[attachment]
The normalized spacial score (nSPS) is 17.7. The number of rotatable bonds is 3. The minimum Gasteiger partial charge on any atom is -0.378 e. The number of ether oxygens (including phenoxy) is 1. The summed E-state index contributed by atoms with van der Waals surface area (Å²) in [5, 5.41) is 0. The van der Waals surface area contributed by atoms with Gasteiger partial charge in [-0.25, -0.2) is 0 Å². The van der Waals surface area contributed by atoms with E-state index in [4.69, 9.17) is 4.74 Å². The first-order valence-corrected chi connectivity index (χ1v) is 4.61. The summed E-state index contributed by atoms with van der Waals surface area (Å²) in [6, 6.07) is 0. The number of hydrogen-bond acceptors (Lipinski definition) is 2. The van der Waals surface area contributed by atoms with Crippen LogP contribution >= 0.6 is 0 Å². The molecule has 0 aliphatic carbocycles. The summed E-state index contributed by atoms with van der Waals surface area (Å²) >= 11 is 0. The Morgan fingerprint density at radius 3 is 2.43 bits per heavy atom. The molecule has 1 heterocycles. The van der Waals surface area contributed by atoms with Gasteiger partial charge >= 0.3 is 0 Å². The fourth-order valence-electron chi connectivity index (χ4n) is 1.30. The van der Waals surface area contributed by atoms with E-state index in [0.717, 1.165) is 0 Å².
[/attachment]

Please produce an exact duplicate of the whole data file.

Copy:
The normalized spacial score (nSPS) is 17.7. The number of rotatable bonds is 3. The minimum Gasteiger partial charge on any atom is -0.378 e. The number of ether oxygens (including phenoxy) is 1. The summed E-state index contributed by atoms with van der Waals surface area (Å²) in [5, 5.41) is 0. The van der Waals surface area contributed by atoms with Gasteiger partial charge in [-0.25, -0.2) is 0 Å². The van der Waals surface area contributed by atoms with E-state index in [4.69, 9.17) is 4.74 Å². The first-order valence-corrected chi connectivity index (χ1v) is 4.61. The summed E-state index contributed by atoms with van der Waals surface area (Å²) in [6, 6.07) is 0. The number of hydrogen-bond acceptors (Lipinski definition) is 2. The van der Waals surface area contributed by atoms with Crippen LogP contribution >= 0.6 is 0 Å². The molecule has 0 aliphatic carbocycles. The summed E-state index contributed by atoms with van der Waals surface area (Å²) >= 11 is 0. The Morgan fingerprint density at radius 3 is 2.43 bits per heavy atom. The molecule has 1 heterocycles. The van der Waals surface area contributed by atoms with Gasteiger partial charge >= 0.3 is 0 Å². The fourth-order valence-electron chi connectivity index (χ4n) is 1.30. The van der Waals surface area contributed by atoms with E-state index in [0.717, 1.165) is 0 Å².